Autumn wildlife at Devil's Dyke Estate
Out goes summer with all its lively activity and in comes the gentle slowing of the countryside’s rhythm as nature prepares for the harsh times to come. All around us on the farm there are subtle changes with many species disappearing to be replaced by autumnal species whose time it is to thrive.
The changing colours of the countryside are a clear sign of the new season with the rolling hills and winding hedgerows seen from the downs turning to copper. The rich range of orange and brown shades the leaves are turning gives the countryside visual warmth to expiate the cooler weather.
Our ancient woodland on Newtimber Hill is a great place to experience this first hand and it is a pleasant alternative to the unending landscape of greens that can usually be seen. The farmyard has become a quieter place with the leaving of the boisterous swallows and house martins that have set off on their long journey south. However, bird migration goes both ways so we have the pleasure of hosting new species such as merlin, fieldfare and redwing over the colder months which should easily keep the twitcher in you amused.
The activity of our resident bats has been decreasing and we can see smaller amounts of their feeding debris as the moths go on. The cooler temperatures are the signal for these furry flying-mammals to leave their summer roost and scout about to find a comfortably stable environment in a nearby cave to hibernate. Many other species are also spending these months preparing for winter including our snakes who are feeding to build up their body reserves and looking for their own place to overwinter, such as one of the downlands many rabbit holes.
The countryside can seem quite bountiful in autumn due to the wide range of nuts and berries produced to stock our hedgerow-larders with the food to support our wildlife through winter. Chestnuts, hazelnuts, blackberries, and sloe berries are just some of those sprouting from or dropping off of plants and trees around us. These are prized resources which can cause some, like the mistle thrush, to defend specific berry trees or bushes from being used by competitors. These fruits can also be a welcome treat for those talking a walk through our land, with blackberries being a particular favourite to refresh wavering ramblers.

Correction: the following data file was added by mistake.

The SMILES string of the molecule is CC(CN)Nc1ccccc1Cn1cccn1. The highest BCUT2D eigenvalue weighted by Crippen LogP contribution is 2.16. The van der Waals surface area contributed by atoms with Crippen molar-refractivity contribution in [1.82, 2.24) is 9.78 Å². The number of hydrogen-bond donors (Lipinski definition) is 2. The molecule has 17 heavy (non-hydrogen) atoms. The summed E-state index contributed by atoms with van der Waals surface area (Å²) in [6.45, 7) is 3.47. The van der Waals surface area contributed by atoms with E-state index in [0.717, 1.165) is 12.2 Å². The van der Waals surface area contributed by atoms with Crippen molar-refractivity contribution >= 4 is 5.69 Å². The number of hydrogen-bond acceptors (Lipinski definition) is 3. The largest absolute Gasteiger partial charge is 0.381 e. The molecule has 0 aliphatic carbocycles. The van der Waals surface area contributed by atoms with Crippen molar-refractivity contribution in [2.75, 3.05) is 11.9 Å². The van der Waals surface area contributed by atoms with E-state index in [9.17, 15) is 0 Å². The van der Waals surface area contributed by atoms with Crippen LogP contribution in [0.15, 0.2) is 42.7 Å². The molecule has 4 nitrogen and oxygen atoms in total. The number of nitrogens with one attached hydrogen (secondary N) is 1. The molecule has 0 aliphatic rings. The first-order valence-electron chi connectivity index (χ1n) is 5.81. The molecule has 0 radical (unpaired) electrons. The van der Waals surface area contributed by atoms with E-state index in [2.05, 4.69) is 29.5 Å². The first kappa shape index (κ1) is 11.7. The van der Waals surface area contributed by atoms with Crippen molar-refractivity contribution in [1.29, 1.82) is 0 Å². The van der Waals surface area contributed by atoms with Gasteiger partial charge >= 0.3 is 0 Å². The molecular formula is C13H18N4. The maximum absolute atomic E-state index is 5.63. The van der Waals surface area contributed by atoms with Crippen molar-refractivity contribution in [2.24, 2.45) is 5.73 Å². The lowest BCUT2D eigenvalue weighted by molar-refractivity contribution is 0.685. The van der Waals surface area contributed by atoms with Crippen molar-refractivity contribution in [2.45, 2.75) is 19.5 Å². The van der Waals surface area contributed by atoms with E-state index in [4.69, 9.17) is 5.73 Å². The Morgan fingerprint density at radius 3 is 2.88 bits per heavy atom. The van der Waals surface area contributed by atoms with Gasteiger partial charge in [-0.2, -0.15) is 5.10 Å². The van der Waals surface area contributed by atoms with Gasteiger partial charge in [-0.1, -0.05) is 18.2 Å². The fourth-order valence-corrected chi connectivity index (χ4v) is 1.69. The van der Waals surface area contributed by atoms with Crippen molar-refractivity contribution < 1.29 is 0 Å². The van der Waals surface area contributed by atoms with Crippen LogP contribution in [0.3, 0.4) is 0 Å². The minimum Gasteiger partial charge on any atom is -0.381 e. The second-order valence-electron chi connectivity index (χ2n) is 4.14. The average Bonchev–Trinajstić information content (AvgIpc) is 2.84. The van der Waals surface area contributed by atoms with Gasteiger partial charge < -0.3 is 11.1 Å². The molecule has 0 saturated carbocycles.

Autumn is also the high season for another foragers-favourite – fungi. With our mixture of scrub, unimproved chalk downland, woodlands and hedgerows we have a large range of often colourful and bizarre looking fungi. Waxcaps are characteristic of grassland areas like our downland, and we also play host to the rare bleeding mycenae fungi. Strange almost perfectly circular marks known as fairy rings can appear in the grass which then sprout mushrooms, and are quite a wonderful sight to see. One thing to remember though is that many fungi are very poisonous so avoid touching any unless you are very confident with your identification skills.
So as there is still so much to see in our countryside this autumn why not break out the jumpers and scarves and go for a walk.